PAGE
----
Andrew Gotts, of Felixstowe in Suffolk suffered multiple fractures and destruction of soft tissue on his lower right leg in the incident at the Port of Harwich on 4 October 2012.
The 26-year-old was helping to unload containers from a ship using the ship’s crane and chains when one of the containers became jammed.
He was standing on an access platform on the deck of the ship while his colleagues tried to free the container during a crane manoeuvre.
But the container moved suddenly towards him, trapping him against the handrail of the platform and crushing his leg.
The Health and Safety Executive prosecuted Harwich Dock Company for serious safety breaches.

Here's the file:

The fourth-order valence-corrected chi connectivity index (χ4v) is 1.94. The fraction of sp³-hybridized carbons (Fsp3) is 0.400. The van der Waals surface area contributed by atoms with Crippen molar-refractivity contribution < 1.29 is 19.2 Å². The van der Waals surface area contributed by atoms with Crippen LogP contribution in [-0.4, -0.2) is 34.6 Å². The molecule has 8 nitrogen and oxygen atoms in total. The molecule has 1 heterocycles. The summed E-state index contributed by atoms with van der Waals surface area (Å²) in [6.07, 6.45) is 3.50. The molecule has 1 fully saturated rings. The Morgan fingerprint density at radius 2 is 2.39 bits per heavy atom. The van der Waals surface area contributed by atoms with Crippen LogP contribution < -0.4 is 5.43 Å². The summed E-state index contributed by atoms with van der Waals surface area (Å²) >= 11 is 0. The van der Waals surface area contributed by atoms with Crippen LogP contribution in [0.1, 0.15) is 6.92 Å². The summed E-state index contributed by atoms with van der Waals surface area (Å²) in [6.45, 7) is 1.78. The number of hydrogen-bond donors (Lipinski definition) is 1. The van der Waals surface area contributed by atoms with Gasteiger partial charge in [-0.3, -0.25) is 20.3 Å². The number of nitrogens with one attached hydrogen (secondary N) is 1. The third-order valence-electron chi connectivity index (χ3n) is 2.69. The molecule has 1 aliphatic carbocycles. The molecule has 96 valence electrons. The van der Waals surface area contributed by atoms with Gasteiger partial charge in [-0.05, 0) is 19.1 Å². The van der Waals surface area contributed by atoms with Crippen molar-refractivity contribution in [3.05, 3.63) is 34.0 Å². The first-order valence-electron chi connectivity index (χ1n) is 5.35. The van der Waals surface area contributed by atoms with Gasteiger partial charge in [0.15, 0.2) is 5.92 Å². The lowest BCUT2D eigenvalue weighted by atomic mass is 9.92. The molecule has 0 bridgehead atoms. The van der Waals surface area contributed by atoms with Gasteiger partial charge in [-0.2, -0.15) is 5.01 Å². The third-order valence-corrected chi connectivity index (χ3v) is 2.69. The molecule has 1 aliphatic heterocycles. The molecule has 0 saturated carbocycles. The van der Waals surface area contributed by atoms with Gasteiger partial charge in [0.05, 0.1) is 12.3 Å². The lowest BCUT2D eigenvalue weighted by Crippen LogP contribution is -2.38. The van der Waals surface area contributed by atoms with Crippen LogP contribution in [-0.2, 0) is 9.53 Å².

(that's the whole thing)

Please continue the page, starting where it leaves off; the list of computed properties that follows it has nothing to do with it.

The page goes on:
It found that the company did not have a safe procedure in place for freeing jammed containers.
There was no clear instruction as to who should be in charge of the operation, ensuring the area was kept clear and controlling the crane movement.
New guidance has recently been published to help improve the safety of dock workers.
Leg injury compensation
Mr Gotts needed extensive reconstruction surgery following the incident and it is not yet known when, or if, he will be fit to return to work.
Leg injuries can be extremely debilitating, resulting in a loss of earnings, so it is important to seek compensation.
Accident Advice Helpline can lend a hand with such claims, telling you whether you have a valid case and how much you could be entitled to.
In the case of Mr Gotts, Harwich Dock Company Ltd, of Kings Quay Street, Harwich, was fined a total of £15,000 and ordered to pay £14,761 in costs after pleading guilty to two breaches of the Health and Safety at Work etc Act 1974.
Date Published: May 13, 2014
Author: David Brown